This fall, canoe the Jefferson.
It’s odd that the Corps of Discovery named the Jefferson for their boss, then president Thomas Jefferson. To many around these parts, the river is the third-most impressive fork of the Missouri, and we wouldn’t fault the third commander in chief for taking offense. Maybe, just maybe, Lewis and Clark could see the future and knew how awesome the waterway would be come autumn.
Overlooked all summer, the Jefferson comes alive right around the first week of October. Cottonwoods exploee into color and cooling temps result in active fish. The almost-always-uncrowded river sees even less traffic, and there are activities galore just beyond the water’s edge. All this and more is why we wait to visit—and why it’s on our Fall Hit List.
Who: Water-folk who like their floats mellow and devoid of human contact, and anglers looking for big spawning browns. The Jefferson doesn’t have the fish density of the Madison, but what it lacks in numbers it makes up for in heft.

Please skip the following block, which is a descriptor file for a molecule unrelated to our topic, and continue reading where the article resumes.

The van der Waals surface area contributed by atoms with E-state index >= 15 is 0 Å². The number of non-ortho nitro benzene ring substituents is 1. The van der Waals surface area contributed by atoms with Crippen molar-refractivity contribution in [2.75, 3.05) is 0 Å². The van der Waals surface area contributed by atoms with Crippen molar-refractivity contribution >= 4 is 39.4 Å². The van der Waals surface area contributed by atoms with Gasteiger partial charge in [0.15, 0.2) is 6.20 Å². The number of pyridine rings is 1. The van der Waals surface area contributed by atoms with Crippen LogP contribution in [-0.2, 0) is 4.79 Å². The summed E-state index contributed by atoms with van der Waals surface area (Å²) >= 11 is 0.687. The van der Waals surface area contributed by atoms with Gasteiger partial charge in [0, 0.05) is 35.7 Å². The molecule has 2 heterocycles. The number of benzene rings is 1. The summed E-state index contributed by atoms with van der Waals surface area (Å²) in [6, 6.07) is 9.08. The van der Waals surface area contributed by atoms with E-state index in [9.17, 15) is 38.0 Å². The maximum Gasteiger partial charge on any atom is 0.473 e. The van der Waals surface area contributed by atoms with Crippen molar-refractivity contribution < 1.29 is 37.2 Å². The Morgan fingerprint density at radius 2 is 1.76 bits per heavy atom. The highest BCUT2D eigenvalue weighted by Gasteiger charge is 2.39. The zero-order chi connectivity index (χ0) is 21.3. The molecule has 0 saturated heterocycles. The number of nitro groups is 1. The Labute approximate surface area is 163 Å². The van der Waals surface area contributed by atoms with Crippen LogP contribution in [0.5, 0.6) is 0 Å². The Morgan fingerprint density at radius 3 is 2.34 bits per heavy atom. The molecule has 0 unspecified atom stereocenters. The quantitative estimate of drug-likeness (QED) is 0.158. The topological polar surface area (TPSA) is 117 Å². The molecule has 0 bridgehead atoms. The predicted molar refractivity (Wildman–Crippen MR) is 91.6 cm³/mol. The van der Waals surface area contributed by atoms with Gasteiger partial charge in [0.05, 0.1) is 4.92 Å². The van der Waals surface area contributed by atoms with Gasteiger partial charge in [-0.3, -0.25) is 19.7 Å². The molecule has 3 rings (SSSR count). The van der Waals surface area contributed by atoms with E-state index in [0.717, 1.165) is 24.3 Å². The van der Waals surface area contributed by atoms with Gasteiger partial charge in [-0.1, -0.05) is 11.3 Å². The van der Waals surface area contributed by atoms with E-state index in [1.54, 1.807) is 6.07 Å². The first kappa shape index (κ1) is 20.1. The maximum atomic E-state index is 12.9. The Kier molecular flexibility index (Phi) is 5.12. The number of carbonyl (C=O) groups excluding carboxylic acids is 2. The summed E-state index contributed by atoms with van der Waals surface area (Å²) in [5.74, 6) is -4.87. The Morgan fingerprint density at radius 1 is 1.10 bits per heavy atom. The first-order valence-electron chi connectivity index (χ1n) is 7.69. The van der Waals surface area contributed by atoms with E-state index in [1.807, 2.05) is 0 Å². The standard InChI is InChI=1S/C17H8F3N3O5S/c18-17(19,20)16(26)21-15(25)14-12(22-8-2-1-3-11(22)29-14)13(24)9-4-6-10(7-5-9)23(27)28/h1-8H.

What: Fishing, floating, wildlife watching, and mountain biking—that’s right, mountain biking. While you could spend your entire weekend casting and coasting, a quick side trip to Lewis & Clark Caverns State Park will have you ripping rowdy singletrack. If two wheels aren’t your thing, don some boots or trail runners. Mini-Moab—as the caverns are affectionately known—has dry trail well after the mountains around Bozeman get soggy.
When: While there is no time like the present, the Jefferson remains floatable until the temps really plummet and ice jams threaten progress. To be safe, plan your trip for sometime in October.
Where: A classic half-day float is Sappington Bridge to Williams Bridge, but numerous other access points exist, primarily around Whitehall and Cardwell. You can also head upstream toward Twin Bridges, or put in downstream at Three Forks. For an overnight, check out the Jefferson River Canoe Trail website.
Why: The waterways around Bozeman tell the history of westward expansion. Take a trip back in time and experience the land the way 19th-century adventurers did, before it’s too late.
And because canoeing the Jeff is on our Fall Hit List. It’s a Bozeman rite of passage and a great way to spend one more day on the water before winter.